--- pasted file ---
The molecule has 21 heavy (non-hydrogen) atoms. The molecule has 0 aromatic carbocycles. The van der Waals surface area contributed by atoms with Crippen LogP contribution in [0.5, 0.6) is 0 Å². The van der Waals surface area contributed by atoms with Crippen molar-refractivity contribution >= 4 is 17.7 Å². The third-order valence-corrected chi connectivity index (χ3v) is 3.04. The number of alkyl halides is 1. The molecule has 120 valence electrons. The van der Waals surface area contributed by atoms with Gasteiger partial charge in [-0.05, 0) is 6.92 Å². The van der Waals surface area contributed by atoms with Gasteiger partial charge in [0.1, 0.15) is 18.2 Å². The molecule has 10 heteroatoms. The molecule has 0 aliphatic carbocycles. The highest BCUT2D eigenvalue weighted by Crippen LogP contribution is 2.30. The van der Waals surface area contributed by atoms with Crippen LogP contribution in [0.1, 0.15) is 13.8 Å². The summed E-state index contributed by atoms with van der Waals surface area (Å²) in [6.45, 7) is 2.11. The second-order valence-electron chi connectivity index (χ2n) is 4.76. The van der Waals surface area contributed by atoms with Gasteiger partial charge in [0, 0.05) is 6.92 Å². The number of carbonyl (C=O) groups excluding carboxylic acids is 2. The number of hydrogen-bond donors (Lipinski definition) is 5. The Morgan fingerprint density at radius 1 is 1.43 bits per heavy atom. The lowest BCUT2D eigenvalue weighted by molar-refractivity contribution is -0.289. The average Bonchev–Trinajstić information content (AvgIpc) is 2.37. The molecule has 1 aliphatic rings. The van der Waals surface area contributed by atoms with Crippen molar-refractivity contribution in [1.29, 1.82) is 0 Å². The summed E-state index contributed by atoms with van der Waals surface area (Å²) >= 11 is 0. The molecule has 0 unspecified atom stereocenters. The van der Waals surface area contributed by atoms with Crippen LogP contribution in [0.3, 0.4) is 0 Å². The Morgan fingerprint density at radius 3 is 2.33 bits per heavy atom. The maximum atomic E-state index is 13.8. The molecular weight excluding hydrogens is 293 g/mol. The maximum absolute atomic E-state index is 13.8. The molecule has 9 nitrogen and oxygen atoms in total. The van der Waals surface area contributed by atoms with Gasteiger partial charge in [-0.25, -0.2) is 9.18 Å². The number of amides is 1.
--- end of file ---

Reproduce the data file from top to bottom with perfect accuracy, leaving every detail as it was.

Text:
The molecule has 21 heavy (non-hydrogen) atoms. The molecule has 0 aromatic carbocycles. The van der Waals surface area contributed by atoms with Crippen LogP contribution in [0.5, 0.6) is 0 Å². The van der Waals surface area contributed by atoms with Crippen molar-refractivity contribution >= 4 is 17.7 Å². The third-order valence-corrected chi connectivity index (χ3v) is 3.04. The number of alkyl halides is 1. The molecule has 120 valence electrons. The van der Waals surface area contributed by atoms with Gasteiger partial charge in [-0.05, 0) is 6.92 Å². The van der Waals surface area contributed by atoms with Gasteiger partial charge in [0.1, 0.15) is 18.2 Å². The molecule has 10 heteroatoms. The molecule has 0 aliphatic carbocycles. The highest BCUT2D eigenvalue weighted by Crippen LogP contribution is 2.30. The van der Waals surface area contributed by atoms with Crippen LogP contribution in [0.1, 0.15) is 13.8 Å². The summed E-state index contributed by atoms with van der Waals surface area (Å²) in [6.45, 7) is 2.11. The second-order valence-electron chi connectivity index (χ2n) is 4.76. The van der Waals surface area contributed by atoms with Gasteiger partial charge in [0, 0.05) is 6.92 Å². The number of carbonyl (C=O) groups excluding carboxylic acids is 2. The number of hydrogen-bond donors (Lipinski definition) is 5. The Morgan fingerprint density at radius 1 is 1.43 bits per heavy atom. The lowest BCUT2D eigenvalue weighted by molar-refractivity contribution is -0.289. The average Bonchev–Trinajstić information content (AvgIpc) is 2.37. The molecule has 1 aliphatic rings. The van der Waals surface area contributed by atoms with Crippen molar-refractivity contribution in [1.29, 1.82) is 0 Å². The summed E-state index contributed by atoms with van der Waals surface area (Å²) >= 11 is 0. The molecule has 0 unspecified atom stereocenters. The van der Waals surface area contributed by atoms with Crippen LogP contribution in [0.3, 0.4) is 0 Å². The Morgan fingerprint density at radius 3 is 2.33 bits per heavy atom. The maximum atomic E-state index is 13.8. The molecular weight excluding hydrogens is 293 g/mol. The maximum absolute atomic E-state index is 13.8. The molecule has 9 nitrogen and oxygen atoms in total. The van der Waals surface area contributed by atoms with Gasteiger partial charge in [-0.25, -0.2) is 9.18 Å². The number of amides is 1.